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Masters of SciFi – Space Chimps Director Kirk DeMicco Calls for an Animation Armistice

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Kirk DeMicco has diligently scribed animated movies for the past decade, including 2005’s Hayden Panettiere comedy, Racing Stripes . This week marks the release of his directorial debut, Space Chimps, about Ham, the grandson of the first chimp in space —  on his own mission for NASA.

Q: What inspired you to write Space Chimps?

A:I remember seeing that scene in The Right Stuff where Chuck Yeager says “Do you think a monkey knows he’s sitting on top of a rocket?” And I just thought, “Well, what if he did?” What if you could put a Chris Farley, Tommy Boy-like character in a big, larger than life adventure? And then what really got me going was that 1961 Life magazine cover of the original Ham, the first monkey shot into space, just chilling and looking all badass. Plus I have a love for all things scifi, so I thought it would be fun to do not a spoof, but a send-up to the genre,.

Q: Which movies do you send up?

A: There’s a lot from movies like 2001 and Star Trek, but really it was just the genre in general. When they land on this planet, for instance, Cheryl Hines’ character is wowed by its beauty and she says, “Oh look the planet has three suns!” And Ham says, “Ah, just like every science fiction involving another planet guessed there would be!” I always thought movies like Men in Black and Galaxy Quest had a great balance between the comedy and the emotion, so that you could get to the point where when you learn the character’s back story, you’re engaged. We didn’t want too many references, because then it becomes a spoof. But if you get the jokes that are expected out quickly, then the other ones can come out. When I worked on Chicken Run, it was like, OK, we got all the war prison movie references out in the first 15 minutes. Then you try to move on and make your own world.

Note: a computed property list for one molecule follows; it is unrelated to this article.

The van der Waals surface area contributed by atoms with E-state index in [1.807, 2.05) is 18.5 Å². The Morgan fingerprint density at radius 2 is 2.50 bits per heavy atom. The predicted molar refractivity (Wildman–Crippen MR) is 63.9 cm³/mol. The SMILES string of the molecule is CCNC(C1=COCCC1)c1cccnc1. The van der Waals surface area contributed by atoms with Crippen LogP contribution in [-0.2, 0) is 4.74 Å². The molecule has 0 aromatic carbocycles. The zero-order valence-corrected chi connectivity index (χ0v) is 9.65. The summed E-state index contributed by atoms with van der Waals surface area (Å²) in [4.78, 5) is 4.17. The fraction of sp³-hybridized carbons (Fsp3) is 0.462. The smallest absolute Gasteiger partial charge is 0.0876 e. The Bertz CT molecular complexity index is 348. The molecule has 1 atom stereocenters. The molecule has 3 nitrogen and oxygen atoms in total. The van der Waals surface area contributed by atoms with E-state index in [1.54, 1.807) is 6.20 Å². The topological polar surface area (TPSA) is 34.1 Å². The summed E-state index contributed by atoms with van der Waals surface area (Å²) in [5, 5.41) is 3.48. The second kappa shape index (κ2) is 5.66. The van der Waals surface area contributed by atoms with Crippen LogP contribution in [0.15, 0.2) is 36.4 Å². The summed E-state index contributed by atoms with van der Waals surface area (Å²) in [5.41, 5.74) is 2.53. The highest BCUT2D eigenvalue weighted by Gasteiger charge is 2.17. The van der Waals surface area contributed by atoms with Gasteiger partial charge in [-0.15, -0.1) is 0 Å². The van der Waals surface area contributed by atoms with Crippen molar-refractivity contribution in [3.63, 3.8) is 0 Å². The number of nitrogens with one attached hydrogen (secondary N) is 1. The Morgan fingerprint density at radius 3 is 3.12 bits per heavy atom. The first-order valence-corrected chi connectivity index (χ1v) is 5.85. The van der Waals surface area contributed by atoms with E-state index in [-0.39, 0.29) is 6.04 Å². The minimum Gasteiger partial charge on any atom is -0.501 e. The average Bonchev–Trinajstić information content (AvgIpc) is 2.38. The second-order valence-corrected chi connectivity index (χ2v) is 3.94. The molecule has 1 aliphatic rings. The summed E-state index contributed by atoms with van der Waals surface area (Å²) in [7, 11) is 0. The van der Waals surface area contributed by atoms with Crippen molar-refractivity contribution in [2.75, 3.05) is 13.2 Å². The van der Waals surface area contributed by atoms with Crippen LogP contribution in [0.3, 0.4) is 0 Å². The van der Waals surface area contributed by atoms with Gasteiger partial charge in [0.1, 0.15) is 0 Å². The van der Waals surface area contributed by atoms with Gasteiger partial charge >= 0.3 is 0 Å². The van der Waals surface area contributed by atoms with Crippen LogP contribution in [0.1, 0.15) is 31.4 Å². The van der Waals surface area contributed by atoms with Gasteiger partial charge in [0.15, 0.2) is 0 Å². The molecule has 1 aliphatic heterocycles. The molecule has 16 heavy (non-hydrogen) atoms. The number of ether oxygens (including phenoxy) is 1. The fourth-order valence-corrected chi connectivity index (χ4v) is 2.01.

Q: As the director this time around, what was different?

A: The one big thing is that in writing animation, you would sit there and they would ask you to rewrite a scene. And then you’d rewrite the scene and they’d say “Oh well, thanks but we can’t do that… this and that part are already animated.” So when I was directing, I was acutely aware of where we were at all steps. Animation is a very long post-production process. There’s never really a production shoot, no time to step out and say “Action.” You pick up things, you change things, you go back. It’s almost like collage work, so you always have to be aware.

Q: Space Chimps is one of three animated features this summer that take place in outer space.

A: It’s quite amazing, actually. I don’t know what that’s about. Wall-E has a much different tone than ours, but there is one thing: At the height of our hero’s arc for Ham, he has this moment of realization that he can’t return to Earth without fixing the problem. I think this idea of responsibility towards all planets and all life is woven into both films, and for me, that’s the metaphor for why going into space is interesting. Space Chimps is also a little bit different than Wall-E in that it has the historical aspect, so I hope ours might reinvigorate kids to learn about space travel.

Q: Do you ever feel like you’re competing with Pixar when you make these animated features?

A: I think that Space Chimps is an un-solemn-toned comedy that would be more aligned with a Bill Murray comedy like Meatballs than Wall-E. I think that what Pixar does is fantastic, but the fact is maybe there’s more room in animation for other people to tell different types of stories. Everyone throws animated movies together, but they’re really just all movies, especially now given how much animation is in live-action movies. There are certain live-action movies that have 80% animation and no one throws them into our category. Where do the Monster Houses and the Beowulfs fit in? It’s like, can’t we all just live together?

Q: Your next film is an adaptation of Roald Dahl’s The Twits, which you wrote with John Cleese. How did that come about?

A: Somebody remembered that John had talked about liking the book very much and reading it to his daughter when she was a kid. So when they sent it to him he said he would help produce. We got together, and we just started working on it. At some point he was like, “Should we just write this together?” I think of John’s comedy — his love for the surreal and the silly — then I think how different that could be for animated movies, and it sounds perfect to me.

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